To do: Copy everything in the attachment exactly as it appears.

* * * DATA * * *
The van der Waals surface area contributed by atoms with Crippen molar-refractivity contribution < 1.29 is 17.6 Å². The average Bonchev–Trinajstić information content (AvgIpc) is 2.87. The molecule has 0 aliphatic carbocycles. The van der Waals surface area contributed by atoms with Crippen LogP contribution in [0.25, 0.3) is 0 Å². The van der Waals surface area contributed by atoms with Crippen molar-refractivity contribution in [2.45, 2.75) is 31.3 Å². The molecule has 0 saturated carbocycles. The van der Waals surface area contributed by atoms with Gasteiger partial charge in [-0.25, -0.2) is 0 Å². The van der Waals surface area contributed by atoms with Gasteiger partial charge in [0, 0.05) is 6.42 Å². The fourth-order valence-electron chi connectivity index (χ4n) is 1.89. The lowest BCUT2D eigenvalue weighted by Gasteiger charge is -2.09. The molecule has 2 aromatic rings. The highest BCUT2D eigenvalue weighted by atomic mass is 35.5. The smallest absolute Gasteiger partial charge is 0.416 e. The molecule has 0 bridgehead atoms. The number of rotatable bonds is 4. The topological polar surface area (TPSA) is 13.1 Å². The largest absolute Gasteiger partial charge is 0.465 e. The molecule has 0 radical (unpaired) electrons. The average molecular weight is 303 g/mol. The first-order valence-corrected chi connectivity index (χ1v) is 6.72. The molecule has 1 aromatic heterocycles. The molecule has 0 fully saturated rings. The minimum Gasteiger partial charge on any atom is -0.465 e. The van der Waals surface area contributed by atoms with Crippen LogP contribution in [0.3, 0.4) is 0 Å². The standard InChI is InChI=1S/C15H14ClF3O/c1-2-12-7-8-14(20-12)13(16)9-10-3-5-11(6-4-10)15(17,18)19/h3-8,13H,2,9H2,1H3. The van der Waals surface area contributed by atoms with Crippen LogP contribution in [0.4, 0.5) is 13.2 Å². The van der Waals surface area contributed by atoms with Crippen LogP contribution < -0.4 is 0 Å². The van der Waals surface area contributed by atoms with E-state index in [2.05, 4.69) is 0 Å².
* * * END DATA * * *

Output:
The van der Waals surface area contributed by atoms with Crippen molar-refractivity contribution < 1.29 is 17.6 Å². The average Bonchev–Trinajstić information content (AvgIpc) is 2.87. The molecule has 0 aliphatic carbocycles. The van der Waals surface area contributed by atoms with Crippen LogP contribution in [0.25, 0.3) is 0 Å². The van der Waals surface area contributed by atoms with Crippen molar-refractivity contribution in [2.45, 2.75) is 31.3 Å². The molecule has 0 saturated carbocycles. The van der Waals surface area contributed by atoms with Gasteiger partial charge in [-0.25, -0.2) is 0 Å². The van der Waals surface area contributed by atoms with Gasteiger partial charge in [0, 0.05) is 6.42 Å². The fourth-order valence-electron chi connectivity index (χ4n) is 1.89. The lowest BCUT2D eigenvalue weighted by Gasteiger charge is -2.09. The molecule has 2 aromatic rings. The highest BCUT2D eigenvalue weighted by atomic mass is 35.5. The smallest absolute Gasteiger partial charge is 0.416 e. The molecule has 0 bridgehead atoms. The number of rotatable bonds is 4. The topological polar surface area (TPSA) is 13.1 Å². The largest absolute Gasteiger partial charge is 0.465 e. The molecule has 0 radical (unpaired) electrons. The average molecular weight is 303 g/mol. The first-order valence-corrected chi connectivity index (χ1v) is 6.72. The molecule has 1 aromatic heterocycles. The molecule has 0 fully saturated rings. The minimum Gasteiger partial charge on any atom is -0.465 e. The van der Waals surface area contributed by atoms with Crippen LogP contribution in [0.3, 0.4) is 0 Å². The standard InChI is InChI=1S/C15H14ClF3O/c1-2-12-7-8-14(20-12)13(16)9-10-3-5-11(6-4-10)15(17,18)19/h3-8,13H,2,9H2,1H3. The van der Waals surface area contributed by atoms with Crippen LogP contribution in [0.4, 0.5) is 13.2 Å². The van der Waals surface area contributed by atoms with Crippen LogP contribution < -0.4 is 0 Å². The van der Waals surface area contributed by atoms with E-state index in [2.05, 4.69) is 0 Å².